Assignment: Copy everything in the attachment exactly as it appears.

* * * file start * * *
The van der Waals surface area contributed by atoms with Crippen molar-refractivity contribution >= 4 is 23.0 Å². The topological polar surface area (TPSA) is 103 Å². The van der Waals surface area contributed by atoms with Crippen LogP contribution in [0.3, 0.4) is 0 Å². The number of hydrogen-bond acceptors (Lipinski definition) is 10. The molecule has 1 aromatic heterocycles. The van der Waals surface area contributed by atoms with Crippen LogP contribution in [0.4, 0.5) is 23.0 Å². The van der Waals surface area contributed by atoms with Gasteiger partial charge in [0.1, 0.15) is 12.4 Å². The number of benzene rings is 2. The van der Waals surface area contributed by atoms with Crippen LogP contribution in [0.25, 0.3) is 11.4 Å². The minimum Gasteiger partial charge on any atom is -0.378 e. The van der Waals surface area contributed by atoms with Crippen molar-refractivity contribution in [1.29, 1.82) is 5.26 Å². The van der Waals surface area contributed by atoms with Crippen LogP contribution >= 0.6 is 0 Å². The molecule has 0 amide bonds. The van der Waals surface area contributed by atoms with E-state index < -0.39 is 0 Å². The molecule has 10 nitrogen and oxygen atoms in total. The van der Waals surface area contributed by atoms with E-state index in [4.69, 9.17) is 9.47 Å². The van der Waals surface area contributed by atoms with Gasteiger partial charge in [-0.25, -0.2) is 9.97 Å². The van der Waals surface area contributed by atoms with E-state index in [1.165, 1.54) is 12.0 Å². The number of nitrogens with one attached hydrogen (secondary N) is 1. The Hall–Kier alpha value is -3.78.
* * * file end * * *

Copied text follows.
The van der Waals surface area contributed by atoms with Crippen molar-refractivity contribution >= 4 is 23.0 Å². The topological polar surface area (TPSA) is 103 Å². The van der Waals surface area contributed by atoms with Crippen LogP contribution in [0.3, 0.4) is 0 Å². The number of hydrogen-bond acceptors (Lipinski definition) is 10. The molecule has 1 aromatic heterocycles. The van der Waals surface area contributed by atoms with Crippen LogP contribution in [0.4, 0.5) is 23.0 Å². The van der Waals surface area contributed by atoms with Gasteiger partial charge in [0.1, 0.15) is 12.4 Å². The number of benzene rings is 2. The van der Waals surface area contributed by atoms with Crippen LogP contribution in [0.25, 0.3) is 11.4 Å². The minimum Gasteiger partial charge on any atom is -0.378 e. The van der Waals surface area contributed by atoms with Crippen molar-refractivity contribution in [1.29, 1.82) is 5.26 Å². The van der Waals surface area contributed by atoms with Crippen LogP contribution >= 0.6 is 0 Å². The molecule has 0 amide bonds. The van der Waals surface area contributed by atoms with E-state index < -0.39 is 0 Å². The molecule has 10 nitrogen and oxygen atoms in total. The van der Waals surface area contributed by atoms with E-state index in [4.69, 9.17) is 9.47 Å². The van der Waals surface area contributed by atoms with Gasteiger partial charge in [-0.25, -0.2) is 9.97 Å². The van der Waals surface area contributed by atoms with E-state index in [1.165, 1.54) is 12.0 Å². The number of nitrogens with one attached hydrogen (secondary N) is 1. The Hall–Kier alpha value is -3.78.